Southern Philippines: Echoes of peace

The Muslim struggle for autonomy seemed to reach its peak in the 70s when the Moro National Liberation Front, or MNLF, under Nur Misuari signed a peace deal with the Philippine government then led by the dictator Ferdinand Marcos.

Photo by EPA
Photo by EPA

“They say so much… and accomplish nothing …”

The almost-whispered words of the weary 24-year-old warrior reverberated in the sweltering heat of the marshland morning, its hollow echo like ghosts of all the fallen in this scarred land … striking in their silence.

He looked away, but his words hung in the air like flies around a corpse.

As a Muslim, Norodin feels he was born into this war in the southern Philippines. His father was a separatist fighter before him, so he too joined the Moro Islamic Liberation Front, or MILF. 

He knew little else. 

Many others share his story. Feeling victim to an inherited conflict.

Oldest battles

It’s one of the longest-running insurgencies in the world – nearly 40 years of struggling for an autonomous Islamic region within the majority Christian nation. The battle itself is even older than he is.

And it didn’t start with the MILF. 

There have been Muslims in the Philippines since long before the archipelagic nation was put together under Spanish colonial rule in the 16th century. That’s also when Christianity was brought to the islands. The faiths co-existed for centuries … then the armed separatist conflict broke out when the country, as a whole, headed towards independence from colonial rule. 

The Muslim struggle for autonomy seemed to reach its peak in the 70s when the Moro National Liberation Front, or MNLF, under Nur Misuari, signed a peace deal with the Philippine government then led by the dictator Ferdinand Marcos. That same deal has yet to be fully implemented, and is still facing revisions.

It was in the 70s that the MILF was born – splintering off from Misuari, unhappy with the details of his brokered peace. 

Now the MILF itself has been trying to strike its own agreement with the government. 
It’s been trying for more than 10 years. In that time, its original leader passed away, and his successor appears unable to keep the group together.  When the last round of talks fell through in 2008, men called “rogue elements” of the MILF went on a rampage through several Christian villages.  The government has been unable to arrest the perpetrators, and the MILF, promising to deal with it an as internal matter, has also failed to do much about it.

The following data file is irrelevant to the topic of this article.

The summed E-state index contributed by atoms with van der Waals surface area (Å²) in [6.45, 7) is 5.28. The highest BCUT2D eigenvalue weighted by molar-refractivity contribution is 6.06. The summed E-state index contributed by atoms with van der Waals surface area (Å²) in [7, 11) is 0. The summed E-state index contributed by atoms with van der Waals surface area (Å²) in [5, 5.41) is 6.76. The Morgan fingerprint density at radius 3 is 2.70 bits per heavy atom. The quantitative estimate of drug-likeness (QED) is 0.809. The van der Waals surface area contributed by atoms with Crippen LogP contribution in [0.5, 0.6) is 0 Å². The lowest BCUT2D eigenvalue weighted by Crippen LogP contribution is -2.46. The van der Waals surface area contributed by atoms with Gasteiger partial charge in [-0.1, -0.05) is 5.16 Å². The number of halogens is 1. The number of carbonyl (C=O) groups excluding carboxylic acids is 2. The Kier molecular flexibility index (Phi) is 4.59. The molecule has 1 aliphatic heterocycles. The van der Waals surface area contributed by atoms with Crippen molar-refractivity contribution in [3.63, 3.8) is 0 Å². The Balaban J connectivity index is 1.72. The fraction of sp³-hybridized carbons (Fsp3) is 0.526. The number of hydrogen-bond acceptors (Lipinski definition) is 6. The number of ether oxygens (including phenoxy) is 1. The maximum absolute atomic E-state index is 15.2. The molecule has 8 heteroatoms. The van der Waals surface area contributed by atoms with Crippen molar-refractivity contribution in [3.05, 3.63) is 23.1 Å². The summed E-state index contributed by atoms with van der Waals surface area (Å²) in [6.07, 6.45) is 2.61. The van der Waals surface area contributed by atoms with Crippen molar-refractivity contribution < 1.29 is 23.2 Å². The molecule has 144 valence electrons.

Tired and confused yet? Many Filipinos are. The 20th round of peace talks began on February 7, and it barely even hit the local news … exacerbating not just rampant ignorance of the issues, but also many Filipino Muslims’ feelings of isolation and insignificance.

But Misuari, still the MNLF chairman, told Al Jazeera the fact that the government is even negotiating a peace with the splinter group is “an absurdity”.  He acknowledged the failures of his own more than 30-year-old peace deal, but says it seemed designed that way on purpose by the government. 

To “confuse” the Bangsamoro (Muslim) nation, and make it impossible for autonomy to ever work. 
Misuari tells the story of how on the day they finally agreed a deal, the government negotiator told him separate talks would be started with the off-shoot MILF. “It was tantamount to sabotage,” Misuari said.

The government has denied this and insists it is serious about establishing a sustainable peace in the most restive, and underdeveloped, region of the country. But fewer and fewer of the Bangsamoro believe it.

Diminishing returns

Norodin definitely doesn’t. He doesn’t believe in the leaders of the MILF any more either … calling them “detached” and “ineffective”.  Feeling disheartened and frustrated, he turned his back on the MILF and pledged his allegiance to Misuari’s MNLF. Some 300 of his men went with him. “Returned to the fold,” as Misuari sees it. 

The seeming crisis of confidence is believed to have emaciated the MILF’s 12,000 ground troops by three-fourths … half allegedly re-joining the MNLF.   The rest are said to have taken advantage of the disorder and turned their guns on each other … fighting age-old family feuds instead of wider political ones.

“What is this?” Norodin asked himself when his comrades ran amok in 2008.  “How are we going to be peaceful if we can’t stop this?  Our other colleagues were destructive – how will we have peace here if we ourselves don’t have any unity in what we do?”

The MILF insists it has the situation “under control”, that there is “no problem” with its ground forces … and that there is no threat of a vacuum in the group’s leadership. Not helping matters is the recurring rumour of the MILF leader’s ailing health.
Question and answer

When the MILF leaders are asked how many troops they have under their command, they rarely give a straight answer – for security reasons, they say.  But it seems the truth is more likely that they no longer know. 

Misuari believes painful lessons have finally been learned by the returnees. Among them that it is better to work towards implementing a peace already signed as opposed to struggling to forge a new one.

A vacuum may indeed be developing within the MILF – but it may not be from on top, as many had feared, but from lower in the organisation.  Soon, the group’s leaders may find themselves standing alone … and if that is the case – Misuari’s questions remain: who exactly is the government talking peace with?  And why?

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